Department of Theoretical Philosophy
Interpersonal Justification from a Second-Personal Perspective
In the latest decades, the social aspects involved in knowledge production and transmission have been increasingly deemed relevant, giving rise to so-called social epistemology. However, social epistemology has so far mainly focused on testimony, and little attention has been paid to epistemic justification in social and interpersonal contexts. Interpersonal justification can be understood as the practice of justifying beliefs to others.
In this paper, I am going to discuss and reject the account of interpersonal justification (IPJ) developed by one of the most prominent figure in social epistemology, Alvin Goldman. I argue that Goldman’s attempt to develop an account of IPJ taking personal justification as primitive fails in assessing the normative import of interpersonal justification. In order to establish how we can possibly generate an obligation to believe a certain interpersonally justified proposition, I argue that an account of interpersonal justification should be constitutively social, and provide a framework in which interlocutors can come to share criteria of justifiedness.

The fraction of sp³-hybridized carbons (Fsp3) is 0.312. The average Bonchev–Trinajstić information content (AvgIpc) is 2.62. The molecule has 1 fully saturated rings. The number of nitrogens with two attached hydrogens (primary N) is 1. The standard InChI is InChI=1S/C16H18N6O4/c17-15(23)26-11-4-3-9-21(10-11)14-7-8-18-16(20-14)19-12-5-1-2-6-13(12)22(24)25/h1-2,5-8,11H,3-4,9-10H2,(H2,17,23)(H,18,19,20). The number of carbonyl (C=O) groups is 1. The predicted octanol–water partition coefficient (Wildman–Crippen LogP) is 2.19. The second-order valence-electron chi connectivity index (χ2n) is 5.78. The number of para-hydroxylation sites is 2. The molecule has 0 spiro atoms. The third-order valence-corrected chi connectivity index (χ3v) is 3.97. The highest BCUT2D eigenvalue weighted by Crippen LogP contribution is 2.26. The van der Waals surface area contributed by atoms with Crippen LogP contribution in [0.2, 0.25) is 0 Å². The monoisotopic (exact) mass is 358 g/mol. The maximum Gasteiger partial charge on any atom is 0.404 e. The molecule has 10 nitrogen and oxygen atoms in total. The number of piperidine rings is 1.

To develop such account, I resort to Darwall’s theory of second-personal standpoint. According to Darwall, “the second-person standpoint [is] the perspective you and I take up when we make and acknowledge claims on one another’s conduct and will” (Darwall, 2006, p. 3). Darwall here refers to moral claims put forward within a relation in which subjects have the relevant authority to address directly one another. Although Darwall denies that reasons for belief can be addressed person-to-person, I argue that we can possibly extend this approach to argumentative exchanges by conceiving second-personal relations in terms of Rawlsian mutual respect. Arguably, this allows accounting for the rise of a shared ground between interlocutors that establishes shared criteria for justification.
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